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Public health 

One in seven five-year olds are not fully protected against MMR, warns PHE

Public Health England has revealed that around 100,000 five-year-olds in England have not had the four-in-one diphtheria, whooping cough, tetanus and polio vaccine.

Child receiving vaccination

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An estimated one in seven 5-year-olds have not been vaccinated against measles, mumps and rubella

Around 90,000 five-year-olds in England are not fully up to date with the measles, mumps and rubella (MMR) vaccine, according to data from Public Health England (PHE).

This figure means that around one in seven children have not had their second and final dose of the vaccine, which is usually administered when a child reaches the age of three years and four months.

London was found to have the lowest levels of MMR vaccination, with around 28,000 — or one in four — five-year-olds having not received their second dose.

The data, covering the period January to March 2019, showed that around 30,000 five-year olds in England have not even received the first MMR dose, which is usually given at around one year of age.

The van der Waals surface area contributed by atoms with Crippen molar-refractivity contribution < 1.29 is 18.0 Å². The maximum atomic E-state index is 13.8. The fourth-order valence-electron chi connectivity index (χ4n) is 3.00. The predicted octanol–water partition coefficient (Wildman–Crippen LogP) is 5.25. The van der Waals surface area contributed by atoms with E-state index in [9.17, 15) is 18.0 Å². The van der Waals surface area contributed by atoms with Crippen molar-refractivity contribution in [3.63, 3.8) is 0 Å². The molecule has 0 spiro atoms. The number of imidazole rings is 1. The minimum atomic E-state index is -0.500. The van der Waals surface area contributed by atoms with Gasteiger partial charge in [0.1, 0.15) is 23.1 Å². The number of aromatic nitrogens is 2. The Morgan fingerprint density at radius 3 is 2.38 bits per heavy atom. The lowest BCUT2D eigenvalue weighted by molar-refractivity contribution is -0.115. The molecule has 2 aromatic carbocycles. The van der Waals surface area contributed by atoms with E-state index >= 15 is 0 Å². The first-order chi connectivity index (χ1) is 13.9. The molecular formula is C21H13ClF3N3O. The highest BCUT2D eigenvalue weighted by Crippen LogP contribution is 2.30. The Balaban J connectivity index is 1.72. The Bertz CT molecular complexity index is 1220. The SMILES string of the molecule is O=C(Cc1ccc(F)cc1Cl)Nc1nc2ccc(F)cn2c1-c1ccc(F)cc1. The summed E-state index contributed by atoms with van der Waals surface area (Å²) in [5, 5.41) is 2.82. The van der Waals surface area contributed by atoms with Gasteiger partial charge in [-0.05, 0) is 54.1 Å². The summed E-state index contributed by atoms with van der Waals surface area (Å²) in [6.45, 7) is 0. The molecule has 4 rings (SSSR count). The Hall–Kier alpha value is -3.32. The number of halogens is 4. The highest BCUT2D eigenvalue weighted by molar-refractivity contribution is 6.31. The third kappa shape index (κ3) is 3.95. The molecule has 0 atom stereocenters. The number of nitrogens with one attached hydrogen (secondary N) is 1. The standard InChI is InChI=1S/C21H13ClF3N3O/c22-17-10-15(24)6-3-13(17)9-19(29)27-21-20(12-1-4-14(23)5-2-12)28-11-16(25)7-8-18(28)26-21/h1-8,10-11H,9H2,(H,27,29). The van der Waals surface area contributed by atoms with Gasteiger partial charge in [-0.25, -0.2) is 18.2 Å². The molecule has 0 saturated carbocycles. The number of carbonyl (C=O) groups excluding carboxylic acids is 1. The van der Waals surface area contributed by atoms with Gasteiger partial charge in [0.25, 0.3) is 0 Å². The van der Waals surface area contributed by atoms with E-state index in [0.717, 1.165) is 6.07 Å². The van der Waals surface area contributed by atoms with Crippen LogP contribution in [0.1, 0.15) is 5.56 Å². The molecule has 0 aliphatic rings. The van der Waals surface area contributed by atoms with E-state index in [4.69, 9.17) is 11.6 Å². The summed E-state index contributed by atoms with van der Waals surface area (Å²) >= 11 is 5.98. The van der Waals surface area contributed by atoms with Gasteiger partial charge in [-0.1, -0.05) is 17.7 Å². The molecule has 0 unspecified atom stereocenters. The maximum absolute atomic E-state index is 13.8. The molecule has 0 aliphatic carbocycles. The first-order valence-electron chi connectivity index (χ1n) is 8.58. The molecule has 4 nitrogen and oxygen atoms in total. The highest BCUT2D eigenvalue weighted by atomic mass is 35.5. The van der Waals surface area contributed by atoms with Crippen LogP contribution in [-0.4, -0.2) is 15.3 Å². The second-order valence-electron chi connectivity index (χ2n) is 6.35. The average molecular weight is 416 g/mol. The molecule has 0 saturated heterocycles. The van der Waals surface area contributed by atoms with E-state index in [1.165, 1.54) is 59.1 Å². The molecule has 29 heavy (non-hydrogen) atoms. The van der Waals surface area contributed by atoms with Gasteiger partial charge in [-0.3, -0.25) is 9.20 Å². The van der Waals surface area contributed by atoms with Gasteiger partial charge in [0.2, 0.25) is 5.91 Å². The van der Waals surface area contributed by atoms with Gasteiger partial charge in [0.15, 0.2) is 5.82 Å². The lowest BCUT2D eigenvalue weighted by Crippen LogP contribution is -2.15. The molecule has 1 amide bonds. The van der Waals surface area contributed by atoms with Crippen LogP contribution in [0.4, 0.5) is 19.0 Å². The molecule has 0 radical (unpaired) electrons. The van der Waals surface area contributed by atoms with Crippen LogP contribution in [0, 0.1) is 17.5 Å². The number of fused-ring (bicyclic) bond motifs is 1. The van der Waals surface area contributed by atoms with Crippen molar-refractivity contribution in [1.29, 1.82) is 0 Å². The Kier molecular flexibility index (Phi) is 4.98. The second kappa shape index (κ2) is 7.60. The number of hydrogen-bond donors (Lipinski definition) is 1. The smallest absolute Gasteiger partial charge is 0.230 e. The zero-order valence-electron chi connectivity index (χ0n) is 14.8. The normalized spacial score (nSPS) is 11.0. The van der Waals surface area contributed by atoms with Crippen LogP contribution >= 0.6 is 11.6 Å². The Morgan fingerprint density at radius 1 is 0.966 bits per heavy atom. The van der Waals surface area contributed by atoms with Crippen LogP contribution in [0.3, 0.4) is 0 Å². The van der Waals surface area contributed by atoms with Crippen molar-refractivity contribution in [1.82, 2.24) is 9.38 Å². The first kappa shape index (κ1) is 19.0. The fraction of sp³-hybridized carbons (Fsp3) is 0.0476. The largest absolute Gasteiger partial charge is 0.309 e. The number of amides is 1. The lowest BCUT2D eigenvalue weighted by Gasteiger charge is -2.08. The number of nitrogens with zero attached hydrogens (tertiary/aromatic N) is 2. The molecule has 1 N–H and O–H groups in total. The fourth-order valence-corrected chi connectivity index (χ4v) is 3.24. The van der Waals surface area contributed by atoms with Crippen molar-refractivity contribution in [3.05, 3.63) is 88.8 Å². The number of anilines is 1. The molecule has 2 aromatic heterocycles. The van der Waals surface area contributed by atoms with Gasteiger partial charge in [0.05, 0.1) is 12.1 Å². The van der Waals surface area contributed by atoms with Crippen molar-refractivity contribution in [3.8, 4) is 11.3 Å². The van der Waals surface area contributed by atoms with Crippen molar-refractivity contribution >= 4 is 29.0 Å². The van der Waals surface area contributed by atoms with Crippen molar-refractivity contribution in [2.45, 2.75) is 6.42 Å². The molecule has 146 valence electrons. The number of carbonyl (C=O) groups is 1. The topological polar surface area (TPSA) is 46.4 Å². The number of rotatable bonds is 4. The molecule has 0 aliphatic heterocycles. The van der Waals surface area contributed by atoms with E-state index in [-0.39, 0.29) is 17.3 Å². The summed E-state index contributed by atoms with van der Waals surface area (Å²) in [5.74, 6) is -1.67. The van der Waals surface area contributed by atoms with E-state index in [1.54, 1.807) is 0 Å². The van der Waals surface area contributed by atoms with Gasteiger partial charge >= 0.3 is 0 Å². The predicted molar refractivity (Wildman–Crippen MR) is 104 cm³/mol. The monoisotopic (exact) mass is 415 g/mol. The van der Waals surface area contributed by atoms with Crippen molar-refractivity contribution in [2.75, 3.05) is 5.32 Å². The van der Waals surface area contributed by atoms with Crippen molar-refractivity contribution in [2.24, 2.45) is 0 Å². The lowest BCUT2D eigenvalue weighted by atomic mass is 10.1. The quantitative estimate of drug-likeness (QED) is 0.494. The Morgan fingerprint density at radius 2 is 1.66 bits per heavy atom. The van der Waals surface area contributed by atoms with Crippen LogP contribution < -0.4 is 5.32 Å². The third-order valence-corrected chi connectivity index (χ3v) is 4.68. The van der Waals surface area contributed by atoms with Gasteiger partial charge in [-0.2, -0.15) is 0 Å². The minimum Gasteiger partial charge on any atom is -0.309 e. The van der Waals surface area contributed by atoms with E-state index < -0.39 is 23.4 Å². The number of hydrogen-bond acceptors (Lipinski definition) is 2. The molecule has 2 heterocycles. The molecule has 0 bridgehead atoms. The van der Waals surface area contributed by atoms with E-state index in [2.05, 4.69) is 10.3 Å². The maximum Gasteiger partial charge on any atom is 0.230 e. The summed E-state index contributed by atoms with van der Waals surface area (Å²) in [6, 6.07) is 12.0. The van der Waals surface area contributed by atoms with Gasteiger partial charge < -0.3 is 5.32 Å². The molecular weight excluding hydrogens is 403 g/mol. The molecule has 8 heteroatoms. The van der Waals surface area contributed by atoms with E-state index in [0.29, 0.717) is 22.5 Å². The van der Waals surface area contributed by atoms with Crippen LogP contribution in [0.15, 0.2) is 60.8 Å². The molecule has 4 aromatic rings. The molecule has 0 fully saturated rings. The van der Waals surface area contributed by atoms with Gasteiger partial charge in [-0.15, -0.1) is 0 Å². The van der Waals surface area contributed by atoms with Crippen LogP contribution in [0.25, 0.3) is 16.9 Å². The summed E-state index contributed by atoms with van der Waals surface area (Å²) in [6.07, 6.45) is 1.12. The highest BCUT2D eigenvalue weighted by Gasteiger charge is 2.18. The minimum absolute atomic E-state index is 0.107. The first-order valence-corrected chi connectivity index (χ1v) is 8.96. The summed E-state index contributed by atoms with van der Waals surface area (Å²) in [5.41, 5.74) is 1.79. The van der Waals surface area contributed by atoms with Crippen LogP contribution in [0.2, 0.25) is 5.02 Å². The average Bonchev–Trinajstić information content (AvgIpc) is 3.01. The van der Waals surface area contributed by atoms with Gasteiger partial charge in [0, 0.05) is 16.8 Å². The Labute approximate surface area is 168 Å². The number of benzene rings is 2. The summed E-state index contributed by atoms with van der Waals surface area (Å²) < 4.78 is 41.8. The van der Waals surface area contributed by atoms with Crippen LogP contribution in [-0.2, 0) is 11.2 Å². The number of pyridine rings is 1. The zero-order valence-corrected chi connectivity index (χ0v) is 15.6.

Mary Ramsay, head of immunisation at PHE, said: “It’s a real concern that so many young children — as many as a quarter of a reception class in some areas — could be starting school without the full protection that the NHS childhood immunisation programme offers for free.”

She added that PHE is “particularly concerned about children being at greater risk of measles”.

The publication of the PHE data comes after the government confirmed that the World Health Organization (WHO) stripped the UK of its “measles-free” status on 18 August 2019, three years after the virus was eliminated in 2016.

As a result, on the same day, prime minister Boris Johnson called for health leaders to renew efforts to meet 95% target coverage for both doses of MMR.

The PHE report also said that around 100,000 (one in eight) five-year olds across England have not had the DTaP-IPV vaccine — a four-in-one pre-school booster that offers protection against diphtheria, whooping cough, tetanus and polio. DTaP-IPV is usually given at the age of three years and four months.

Citation: The Pharmaceutical Journal DOI: 10.1211/PJ.2019.20206971

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